Ohio Flat Fee MLS
Central Ohio Building Inspection LLC
Residential and Commercial Property
Joe Sinvany, President
Home inspections conducted prior
to a home being placed on the market is one of the wisest moves a seller can make. The
initial response from sellers when approached with the idea of an inspection done as the
home is about to be put up for sale is most always the same - "What?!"
Let's review a few of the most
common concerns about Pre-Listing Home Inspections.
1. "The buyer will not
accept an inspection done for the seller."
That is correct! The inspection
done for the seller is not intended to replace the inspection done for the buyer. The
purpose of the pre-listing inspection is to put the seller in control!
Given that no good surprise can
come to the seller during the home inspection, regardless of when it is done or whom it is
done for, it makes perfect sense to get every strand of information as soon as it can be
gotten. Bad news doesn't get better with time.
If there is some bad news, or
more correctly, some items that need attention or might have an impact on the home's
value, who better to receive that information than the seller? And when is a better time
to receive that information than before the home is placed on the market?
The simple fact is this - a home
inspection at the time of listing will put the seller in the best possible position. With
the complete and clear view of the home's strengths and weaknesses, the home can be
marketed to the best benefit of the seller.
2. "I don't want to pay for
This is certainly understandable.
The seller generally perceives that the inspection is intended for the buyer, hence,
should be a buyer's responsibility. But to have the benefit of the information it must be
paid for. Never have we had a complaint from a seller about the value of the inspection!
In every case at the conclusion of a pre-listing inspection, the seller felt they had made
a good choice in spending the money to get the inspection done.
In most cases, the seller's feel
good getting the peace of mind of knowing that no major event or expense will be uncovered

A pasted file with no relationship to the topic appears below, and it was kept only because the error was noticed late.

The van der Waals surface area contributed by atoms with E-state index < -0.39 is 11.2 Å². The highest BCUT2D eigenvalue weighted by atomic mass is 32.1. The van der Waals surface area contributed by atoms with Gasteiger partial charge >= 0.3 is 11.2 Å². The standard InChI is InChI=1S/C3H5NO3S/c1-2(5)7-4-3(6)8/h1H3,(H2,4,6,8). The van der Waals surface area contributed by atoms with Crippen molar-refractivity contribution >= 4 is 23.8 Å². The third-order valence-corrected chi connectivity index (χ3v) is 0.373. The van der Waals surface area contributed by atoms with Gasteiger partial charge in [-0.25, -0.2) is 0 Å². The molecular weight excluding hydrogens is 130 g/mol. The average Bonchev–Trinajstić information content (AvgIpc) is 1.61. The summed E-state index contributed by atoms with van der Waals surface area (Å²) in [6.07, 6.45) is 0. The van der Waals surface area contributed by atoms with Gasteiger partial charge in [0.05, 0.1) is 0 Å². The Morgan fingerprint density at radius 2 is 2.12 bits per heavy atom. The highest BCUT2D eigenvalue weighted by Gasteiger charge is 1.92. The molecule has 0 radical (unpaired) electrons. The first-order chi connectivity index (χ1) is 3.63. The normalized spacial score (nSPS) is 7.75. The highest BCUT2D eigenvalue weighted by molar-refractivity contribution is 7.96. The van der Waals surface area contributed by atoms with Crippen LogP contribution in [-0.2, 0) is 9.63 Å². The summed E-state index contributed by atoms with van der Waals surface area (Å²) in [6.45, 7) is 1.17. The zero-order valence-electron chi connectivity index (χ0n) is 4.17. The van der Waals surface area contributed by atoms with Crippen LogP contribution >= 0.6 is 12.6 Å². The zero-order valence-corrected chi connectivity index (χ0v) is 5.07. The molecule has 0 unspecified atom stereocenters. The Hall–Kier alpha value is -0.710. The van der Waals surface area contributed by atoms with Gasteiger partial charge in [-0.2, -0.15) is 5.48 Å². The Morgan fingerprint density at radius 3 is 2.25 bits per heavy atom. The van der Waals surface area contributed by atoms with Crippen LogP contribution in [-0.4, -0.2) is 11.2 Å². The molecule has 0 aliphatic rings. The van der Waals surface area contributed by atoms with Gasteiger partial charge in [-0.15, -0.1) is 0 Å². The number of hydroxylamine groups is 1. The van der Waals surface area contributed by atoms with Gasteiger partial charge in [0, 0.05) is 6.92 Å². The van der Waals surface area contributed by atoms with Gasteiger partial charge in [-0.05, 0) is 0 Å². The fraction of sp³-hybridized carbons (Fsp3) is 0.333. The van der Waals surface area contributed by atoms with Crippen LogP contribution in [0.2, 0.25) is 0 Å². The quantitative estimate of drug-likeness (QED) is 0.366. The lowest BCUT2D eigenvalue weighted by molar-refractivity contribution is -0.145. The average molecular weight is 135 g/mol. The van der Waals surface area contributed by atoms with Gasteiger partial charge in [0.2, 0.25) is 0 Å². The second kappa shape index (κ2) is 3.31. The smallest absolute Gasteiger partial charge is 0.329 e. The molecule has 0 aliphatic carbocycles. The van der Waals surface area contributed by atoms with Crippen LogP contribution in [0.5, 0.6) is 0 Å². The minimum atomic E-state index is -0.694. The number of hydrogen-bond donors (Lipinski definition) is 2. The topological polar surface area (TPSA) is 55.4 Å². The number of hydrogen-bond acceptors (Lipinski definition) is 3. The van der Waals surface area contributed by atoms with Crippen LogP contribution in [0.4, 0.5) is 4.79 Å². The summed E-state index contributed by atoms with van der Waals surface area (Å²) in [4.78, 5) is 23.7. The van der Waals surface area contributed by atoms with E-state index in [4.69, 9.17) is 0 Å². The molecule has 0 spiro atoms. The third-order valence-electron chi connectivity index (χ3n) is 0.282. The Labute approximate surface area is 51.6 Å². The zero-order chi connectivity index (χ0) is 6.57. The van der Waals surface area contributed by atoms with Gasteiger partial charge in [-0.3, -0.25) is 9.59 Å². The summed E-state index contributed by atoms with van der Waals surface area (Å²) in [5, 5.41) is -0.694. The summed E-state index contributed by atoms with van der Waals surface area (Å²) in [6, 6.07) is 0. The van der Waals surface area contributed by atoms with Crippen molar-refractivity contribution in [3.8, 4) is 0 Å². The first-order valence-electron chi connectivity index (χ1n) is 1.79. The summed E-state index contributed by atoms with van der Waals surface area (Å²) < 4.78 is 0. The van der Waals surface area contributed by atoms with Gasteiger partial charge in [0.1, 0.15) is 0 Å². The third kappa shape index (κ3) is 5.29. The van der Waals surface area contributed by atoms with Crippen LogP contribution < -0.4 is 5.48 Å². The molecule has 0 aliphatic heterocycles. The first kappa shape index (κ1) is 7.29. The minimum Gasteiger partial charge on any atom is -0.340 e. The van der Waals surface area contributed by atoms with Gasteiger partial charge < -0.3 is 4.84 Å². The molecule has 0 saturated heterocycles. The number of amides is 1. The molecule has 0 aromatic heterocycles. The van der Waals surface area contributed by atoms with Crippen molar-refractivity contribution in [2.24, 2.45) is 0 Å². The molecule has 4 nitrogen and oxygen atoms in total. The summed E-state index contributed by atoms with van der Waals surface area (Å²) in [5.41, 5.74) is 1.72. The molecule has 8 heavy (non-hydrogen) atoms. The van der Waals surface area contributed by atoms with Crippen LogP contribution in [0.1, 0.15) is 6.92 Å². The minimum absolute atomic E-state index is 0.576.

by the buyer's inspector. And on the rare occasion when it is discovered by the
pre-listing inspector that the roof is completely shot or there is some other big expense
or danger, the sellers, while not happy to have the problem, are glad to have discovered
it on their own terms. The small expense of the inspection is always less then the cost
and aggravation of a hurried hunt to get something repaired or replaced after the home is
Save the pain, spend the money.
Get every home inspected prior to putting it on the market!
3. "The home is selling 'as
This may be the best reason of
all to inspect at listing! If the home is being sold "as is", reduce your risk
and liability as the seller by getting a pre-listing inspection. In order for the home to
sell quickly and at the highest price, disclose every condition of the home. The
inspection gives both the buyer and the seller the comfort of knowing that the home
"is as it is". With a pre-listing inspection, there is a high likelihood that
the home is as represented.
Even in an "as is"
contract, the buyer may still have their own inspection performed. If these two
inspections are similar in content, it is rare the buyer will walk or counter offer. That,
in fact, is the goal of the "as is" sale.
Another concern of sellers is
that they will have to repair every item that is discovered to be discrepant on the
inspection report. This is simply not true. It would be true that every discrepant item
needs to be disclosed, and those disclosures may impact value and hence asking price, but
nothing need necessarily be corrected.
Used by permission.
by Wally Conway
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